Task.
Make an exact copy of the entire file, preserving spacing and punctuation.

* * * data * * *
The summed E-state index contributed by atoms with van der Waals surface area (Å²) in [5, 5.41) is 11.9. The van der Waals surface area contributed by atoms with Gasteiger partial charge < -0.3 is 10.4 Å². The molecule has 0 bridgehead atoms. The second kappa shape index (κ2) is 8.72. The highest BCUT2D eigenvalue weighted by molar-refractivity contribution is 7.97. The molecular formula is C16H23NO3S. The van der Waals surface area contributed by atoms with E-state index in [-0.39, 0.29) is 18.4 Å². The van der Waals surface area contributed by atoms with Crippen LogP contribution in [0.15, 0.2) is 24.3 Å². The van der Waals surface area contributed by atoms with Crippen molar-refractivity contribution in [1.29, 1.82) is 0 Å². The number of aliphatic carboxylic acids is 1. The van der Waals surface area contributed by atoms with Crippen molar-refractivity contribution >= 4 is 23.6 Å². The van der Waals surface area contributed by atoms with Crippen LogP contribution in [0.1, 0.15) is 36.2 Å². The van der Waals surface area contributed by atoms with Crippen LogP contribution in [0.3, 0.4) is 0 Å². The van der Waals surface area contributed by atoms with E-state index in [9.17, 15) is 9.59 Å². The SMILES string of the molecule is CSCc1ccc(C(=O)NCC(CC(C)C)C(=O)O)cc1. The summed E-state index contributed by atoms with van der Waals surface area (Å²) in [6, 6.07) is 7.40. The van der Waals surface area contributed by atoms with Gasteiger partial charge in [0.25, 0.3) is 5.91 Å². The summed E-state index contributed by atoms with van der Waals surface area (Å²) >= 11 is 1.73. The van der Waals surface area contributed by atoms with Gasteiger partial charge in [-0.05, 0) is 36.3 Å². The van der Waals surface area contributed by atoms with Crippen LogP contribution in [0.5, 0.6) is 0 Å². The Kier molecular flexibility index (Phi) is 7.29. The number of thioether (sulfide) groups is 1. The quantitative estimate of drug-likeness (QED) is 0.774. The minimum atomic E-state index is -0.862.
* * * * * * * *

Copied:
The summed E-state index contributed by atoms with van der Waals surface area (Å²) in [5, 5.41) is 11.9. The van der Waals surface area contributed by atoms with Gasteiger partial charge < -0.3 is 10.4 Å². The molecule has 0 bridgehead atoms. The second kappa shape index (κ2) is 8.72. The highest BCUT2D eigenvalue weighted by molar-refractivity contribution is 7.97. The molecular formula is C16H23NO3S. The van der Waals surface area contributed by atoms with E-state index in [-0.39, 0.29) is 18.4 Å². The van der Waals surface area contributed by atoms with Crippen LogP contribution in [0.15, 0.2) is 24.3 Å². The van der Waals surface area contributed by atoms with Crippen molar-refractivity contribution in [1.29, 1.82) is 0 Å². The number of aliphatic carboxylic acids is 1. The van der Waals surface area contributed by atoms with Crippen molar-refractivity contribution >= 4 is 23.6 Å². The van der Waals surface area contributed by atoms with Crippen LogP contribution in [0.1, 0.15) is 36.2 Å². The van der Waals surface area contributed by atoms with Crippen LogP contribution in [0.3, 0.4) is 0 Å². The van der Waals surface area contributed by atoms with E-state index in [9.17, 15) is 9.59 Å². The SMILES string of the molecule is CSCc1ccc(C(=O)NCC(CC(C)C)C(=O)O)cc1. The summed E-state index contributed by atoms with van der Waals surface area (Å²) in [6, 6.07) is 7.40. The van der Waals surface area contributed by atoms with Gasteiger partial charge in [0.25, 0.3) is 5.91 Å². The summed E-state index contributed by atoms with van der Waals surface area (Å²) >= 11 is 1.73. The van der Waals surface area contributed by atoms with Gasteiger partial charge in [-0.05, 0) is 36.3 Å². The van der Waals surface area contributed by atoms with Crippen LogP contribution in [0.5, 0.6) is 0 Å². The Kier molecular flexibility index (Phi) is 7.29. The number of thioether (sulfide) groups is 1. The quantitative estimate of drug-likeness (QED) is 0.774. The minimum atomic E-state index is -0.862.